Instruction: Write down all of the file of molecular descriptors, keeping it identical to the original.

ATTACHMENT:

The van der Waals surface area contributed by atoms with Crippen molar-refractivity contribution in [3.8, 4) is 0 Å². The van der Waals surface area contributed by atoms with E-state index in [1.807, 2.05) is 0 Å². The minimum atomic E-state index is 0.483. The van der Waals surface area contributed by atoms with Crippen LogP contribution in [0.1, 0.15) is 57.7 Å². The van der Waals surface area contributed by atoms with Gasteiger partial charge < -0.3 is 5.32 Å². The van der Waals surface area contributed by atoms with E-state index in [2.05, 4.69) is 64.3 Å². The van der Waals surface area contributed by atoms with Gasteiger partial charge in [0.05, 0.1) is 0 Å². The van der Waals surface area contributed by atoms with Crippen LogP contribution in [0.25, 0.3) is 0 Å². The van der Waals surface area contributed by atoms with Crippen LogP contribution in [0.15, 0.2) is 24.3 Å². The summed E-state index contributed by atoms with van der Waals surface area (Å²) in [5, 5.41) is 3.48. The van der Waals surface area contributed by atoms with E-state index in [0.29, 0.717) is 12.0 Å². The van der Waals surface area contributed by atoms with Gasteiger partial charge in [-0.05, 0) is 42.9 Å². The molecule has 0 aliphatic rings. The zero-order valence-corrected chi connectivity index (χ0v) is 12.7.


The van der Waals surface area contributed by atoms with Crippen molar-refractivity contribution in [3.8, 4) is 0 Å². The van der Waals surface area contributed by atoms with E-state index in [1.807, 2.05) is 0 Å². The minimum atomic E-state index is 0.483. The van der Waals surface area contributed by atoms with Crippen LogP contribution in [0.1, 0.15) is 57.7 Å². The van der Waals surface area contributed by atoms with Gasteiger partial charge < -0.3 is 5.32 Å². The van der Waals surface area contributed by atoms with E-state index in [2.05, 4.69) is 64.3 Å². The van der Waals surface area contributed by atoms with Gasteiger partial charge in [0.05, 0.1) is 0 Å². The van der Waals surface area contributed by atoms with Crippen LogP contribution in [0.25, 0.3) is 0 Å². The van der Waals surface area contributed by atoms with Crippen LogP contribution in [0.15, 0.2) is 24.3 Å². The summed E-state index contributed by atoms with van der Waals surface area (Å²) in [5, 5.41) is 3.48. The van der Waals surface area contributed by atoms with E-state index in [0.29, 0.717) is 12.0 Å². The van der Waals surface area contributed by atoms with Gasteiger partial charge in [-0.05, 0) is 42.9 Å². The molecule has 0 aliphatic rings. The zero-order valence-corrected chi connectivity index (χ0v) is 12.7.